A Frozen Journey: From Screen to the Stages of North America

Caroline Bowman as Elsa in Frozen North American Tour. Photo by Deen van Meer

Disney’s Frozen, the animated film inspired by Hans Christian Andersen’s The Snow Queen, opened in the United States on November 19, 2013. An overnight, global phenomenon, the tale of two sisters driven apart by magic and reunited by love quickly became the highest-grossing animated film of all time, a distinction it held until Frozen 2 broke its record in 2019.

But before the first ticket buyer ever entered a movie theater to meet Anna and Elsa, plans were underway to create a version of Frozen for the Broadway stage. Of all Disney’s Broadway musicals, Frozen is the first to have been slated for live theatrical development before the release of the original film.

With songs by the husband-and-wife team of Kirsten Anderson- Lopez and Robert Lopez, Frozen seemed a natural for Broadway. Excited by the nearly completed film, creative executives at Disney Feature Animation reached out to Thomas Schumacher, then-president and producer of Disney Theatrical Productions, and asked him to screen a rough cut of the film.

“I set up a screening here in New York,” Schumacher remembers. “I immediately saw what Frozen was and what it was going to be for the studio, so I texted my friends there and asked, ‘When do we start?’”

“One of the first decisions we made,” Robert Lopez remembers, “is that ‘Let It Go’ would have to fall at the end of the first act.” The book writer and songwriters agreed that they would have to go deeper into the psychology of the principals and their relationships. For the stage version, trolls would transform into something earthier and more mysterious. Called “Hidden People,” these new characters were inspired by ancient Norwegian folklore.

To bring the reimagined Frozen to Broadway, Schumacher brought on British director Michael Grandage, a Tony®, Drama Desk, Olivier, Evening Standard, and Critics’ Circle award winner who has worked on new plays, modern classics, and Shakespeare, as well as musicals and operas. But he had never before directed an original musical.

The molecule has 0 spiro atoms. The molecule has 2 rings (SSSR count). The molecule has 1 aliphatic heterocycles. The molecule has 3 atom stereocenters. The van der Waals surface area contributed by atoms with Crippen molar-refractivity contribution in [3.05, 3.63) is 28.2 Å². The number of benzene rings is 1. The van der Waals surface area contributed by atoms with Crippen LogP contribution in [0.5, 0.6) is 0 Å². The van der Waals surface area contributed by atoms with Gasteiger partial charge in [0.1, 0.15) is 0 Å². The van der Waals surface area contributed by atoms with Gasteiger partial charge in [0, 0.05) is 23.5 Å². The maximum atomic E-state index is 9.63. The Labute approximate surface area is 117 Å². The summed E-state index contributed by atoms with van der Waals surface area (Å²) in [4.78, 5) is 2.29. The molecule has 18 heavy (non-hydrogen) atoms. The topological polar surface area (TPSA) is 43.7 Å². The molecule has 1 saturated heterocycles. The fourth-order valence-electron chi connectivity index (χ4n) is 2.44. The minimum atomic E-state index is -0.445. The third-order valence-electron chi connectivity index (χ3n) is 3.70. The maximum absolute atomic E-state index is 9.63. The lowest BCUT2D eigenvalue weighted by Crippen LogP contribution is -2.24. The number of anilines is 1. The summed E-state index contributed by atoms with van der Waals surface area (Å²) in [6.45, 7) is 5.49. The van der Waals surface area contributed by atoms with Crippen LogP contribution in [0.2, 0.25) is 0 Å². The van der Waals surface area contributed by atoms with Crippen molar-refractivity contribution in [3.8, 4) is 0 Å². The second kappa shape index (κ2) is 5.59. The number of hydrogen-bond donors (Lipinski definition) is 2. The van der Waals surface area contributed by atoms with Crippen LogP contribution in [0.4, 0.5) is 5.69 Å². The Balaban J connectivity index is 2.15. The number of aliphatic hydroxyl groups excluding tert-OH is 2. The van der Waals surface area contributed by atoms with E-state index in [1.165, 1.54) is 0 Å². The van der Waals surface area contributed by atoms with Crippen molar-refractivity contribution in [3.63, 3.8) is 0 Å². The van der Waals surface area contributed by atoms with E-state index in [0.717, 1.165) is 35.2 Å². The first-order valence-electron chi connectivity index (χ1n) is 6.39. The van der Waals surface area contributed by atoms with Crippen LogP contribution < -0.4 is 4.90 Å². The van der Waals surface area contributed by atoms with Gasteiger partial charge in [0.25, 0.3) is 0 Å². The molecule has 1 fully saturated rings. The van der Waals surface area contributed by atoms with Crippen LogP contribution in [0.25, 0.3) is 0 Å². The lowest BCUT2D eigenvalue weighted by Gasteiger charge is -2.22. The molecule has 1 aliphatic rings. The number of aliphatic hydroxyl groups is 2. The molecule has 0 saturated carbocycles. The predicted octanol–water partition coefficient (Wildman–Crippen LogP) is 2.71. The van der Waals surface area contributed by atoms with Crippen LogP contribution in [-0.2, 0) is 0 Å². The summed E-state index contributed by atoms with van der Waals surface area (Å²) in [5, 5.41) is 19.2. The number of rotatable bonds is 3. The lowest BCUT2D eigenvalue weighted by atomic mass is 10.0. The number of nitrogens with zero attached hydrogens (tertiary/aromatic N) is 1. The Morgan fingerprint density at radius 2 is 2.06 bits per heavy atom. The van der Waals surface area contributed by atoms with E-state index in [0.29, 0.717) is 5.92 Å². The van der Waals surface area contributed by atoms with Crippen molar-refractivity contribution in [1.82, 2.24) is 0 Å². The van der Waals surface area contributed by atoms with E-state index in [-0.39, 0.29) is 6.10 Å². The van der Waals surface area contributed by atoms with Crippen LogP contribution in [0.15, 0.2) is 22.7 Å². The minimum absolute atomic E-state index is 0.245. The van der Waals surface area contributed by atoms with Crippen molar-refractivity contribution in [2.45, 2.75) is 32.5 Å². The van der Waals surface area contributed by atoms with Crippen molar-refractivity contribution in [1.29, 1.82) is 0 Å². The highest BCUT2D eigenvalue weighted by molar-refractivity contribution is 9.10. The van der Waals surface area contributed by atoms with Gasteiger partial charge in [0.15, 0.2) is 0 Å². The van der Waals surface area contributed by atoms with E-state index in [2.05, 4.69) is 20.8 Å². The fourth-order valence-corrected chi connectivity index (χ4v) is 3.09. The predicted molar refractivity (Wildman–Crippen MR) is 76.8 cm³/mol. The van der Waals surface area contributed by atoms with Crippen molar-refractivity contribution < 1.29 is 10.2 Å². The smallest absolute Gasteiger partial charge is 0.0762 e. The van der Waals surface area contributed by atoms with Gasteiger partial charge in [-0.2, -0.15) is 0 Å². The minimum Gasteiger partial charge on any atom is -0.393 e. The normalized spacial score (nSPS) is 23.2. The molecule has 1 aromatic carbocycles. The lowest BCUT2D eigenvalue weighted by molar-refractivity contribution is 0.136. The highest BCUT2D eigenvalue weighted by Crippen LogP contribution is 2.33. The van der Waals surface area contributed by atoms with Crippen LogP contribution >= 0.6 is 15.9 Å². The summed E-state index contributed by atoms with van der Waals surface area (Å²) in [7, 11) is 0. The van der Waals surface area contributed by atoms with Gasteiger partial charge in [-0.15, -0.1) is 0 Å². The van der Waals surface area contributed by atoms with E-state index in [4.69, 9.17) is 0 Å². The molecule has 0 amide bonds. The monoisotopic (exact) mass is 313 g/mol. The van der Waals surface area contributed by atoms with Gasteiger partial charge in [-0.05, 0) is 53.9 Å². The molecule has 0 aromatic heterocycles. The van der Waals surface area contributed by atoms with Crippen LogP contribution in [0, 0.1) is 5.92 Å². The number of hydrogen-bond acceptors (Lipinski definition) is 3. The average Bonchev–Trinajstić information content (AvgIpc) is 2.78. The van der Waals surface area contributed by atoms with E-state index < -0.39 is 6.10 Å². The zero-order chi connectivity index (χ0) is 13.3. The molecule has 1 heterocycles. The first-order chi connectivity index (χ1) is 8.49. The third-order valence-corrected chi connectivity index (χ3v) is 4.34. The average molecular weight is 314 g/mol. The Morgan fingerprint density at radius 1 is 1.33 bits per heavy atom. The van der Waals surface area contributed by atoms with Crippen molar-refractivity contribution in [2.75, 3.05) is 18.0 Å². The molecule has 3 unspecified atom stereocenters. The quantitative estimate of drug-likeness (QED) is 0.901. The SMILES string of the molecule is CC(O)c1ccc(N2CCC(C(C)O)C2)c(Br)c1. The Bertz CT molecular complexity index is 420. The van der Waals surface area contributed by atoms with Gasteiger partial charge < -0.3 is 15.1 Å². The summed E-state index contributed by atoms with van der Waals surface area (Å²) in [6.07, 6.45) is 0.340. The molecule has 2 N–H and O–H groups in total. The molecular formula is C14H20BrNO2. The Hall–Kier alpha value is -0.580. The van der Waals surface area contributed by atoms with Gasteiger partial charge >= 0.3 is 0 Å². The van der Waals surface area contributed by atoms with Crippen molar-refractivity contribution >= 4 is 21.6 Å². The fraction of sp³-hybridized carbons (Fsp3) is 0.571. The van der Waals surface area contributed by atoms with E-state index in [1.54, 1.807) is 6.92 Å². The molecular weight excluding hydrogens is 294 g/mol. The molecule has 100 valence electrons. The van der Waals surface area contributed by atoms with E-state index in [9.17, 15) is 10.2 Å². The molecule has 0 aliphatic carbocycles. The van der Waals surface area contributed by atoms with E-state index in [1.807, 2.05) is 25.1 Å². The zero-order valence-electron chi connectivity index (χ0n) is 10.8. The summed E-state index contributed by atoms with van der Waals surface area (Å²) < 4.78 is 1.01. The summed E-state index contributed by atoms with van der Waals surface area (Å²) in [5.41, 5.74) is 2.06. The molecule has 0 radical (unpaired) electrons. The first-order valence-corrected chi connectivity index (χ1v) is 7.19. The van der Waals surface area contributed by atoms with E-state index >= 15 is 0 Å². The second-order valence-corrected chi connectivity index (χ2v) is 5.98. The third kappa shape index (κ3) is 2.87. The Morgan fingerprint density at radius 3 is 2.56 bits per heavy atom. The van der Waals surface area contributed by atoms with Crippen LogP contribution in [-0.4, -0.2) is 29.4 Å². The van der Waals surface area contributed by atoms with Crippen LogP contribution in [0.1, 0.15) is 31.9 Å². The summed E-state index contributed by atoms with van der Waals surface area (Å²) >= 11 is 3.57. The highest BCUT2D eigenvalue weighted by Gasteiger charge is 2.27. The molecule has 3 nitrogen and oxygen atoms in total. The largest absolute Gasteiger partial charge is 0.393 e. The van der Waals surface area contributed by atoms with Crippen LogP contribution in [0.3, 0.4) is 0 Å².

Time was short by Broadway standards: 18 months from script to Broadway opening with an out-of-town tryout in Denver along the way. To design the show, Grandage brought on his partner and frequent collaborator, Christopher Oram, whose many accolades include two Tonys, one each for sets and costumes. Dances would be created by Rob Ashford, who had previously/already worked with Grandage as both a director and choreographer. “Nothing takes the anxiety out of a daunting task like working with people you know and trust,” says Grandage.

After 24 previews and 22 sold out performances in Denver during the summer of 2017, the company reassembled on January 2, 2018, buoyed by the optimism of a New Year. Harnessing that energy would prove key to transforming what Frozen was to a more complete, more finished, more nuanced show.

The opening was rethought and rewritten. The maypole scene was added to the beginning of the musical to offer a glimpse of Arendelle in happy times. The “Fixer Upper” number was restaged, adding one of the child actors to the mix. The entire “Hygge” number was restaged, as was the ending of the show on the icy fjord. A reprise of “Let It Go” replaced “Love Is an Open Door” as the finale.

Finally, on March 22, 2018, Frozen opened on Broadway and quickly established itself as the biggest hit musical of the season.

Frozen was open. But it wasn’t really “frozen.” Because Disney’s musicals have lives beyond Broadway, and that means changes to be made.

Taking a supersized stage show on tour isn’t easy. Most theaters are not big enough to accommodate sets now typical of top Broadway musicals. They do not have space under the stage for scenery to rise up from below the deck, for example. A touring production must be leaner and lighter to travel quickly and load out of one theater and into the next in just two or three days. At the same time, it is imperative for a tour to deliver the same level of entertainment, sense of scale, and impact as the original.

Happily, change can be good. Technology marches on, and there has been ample time to develop new applications that actually enhance the visual experience of the show, everything from materials used, to the way the LED lights hidden in the set pieces function.

There have been alterations to Frozen beyond the set, too. For one thing, there’s a brand-new second-act duet for Elsa and Anna titled “I Can’t Lose You.” It’s designed to bring the impossible relationship between the sisters into greater emotional focus.

“I love getting a second bite of the apple,” Schumacher says. “Movies are finished, but shows are never finished. A live stage event is different every single time you perform it. So why not improve things whenever you can? A Broadway opening isn’t the end of anything. It’s a beginning.”

June 19-July 3, 2024 • Buell Theatre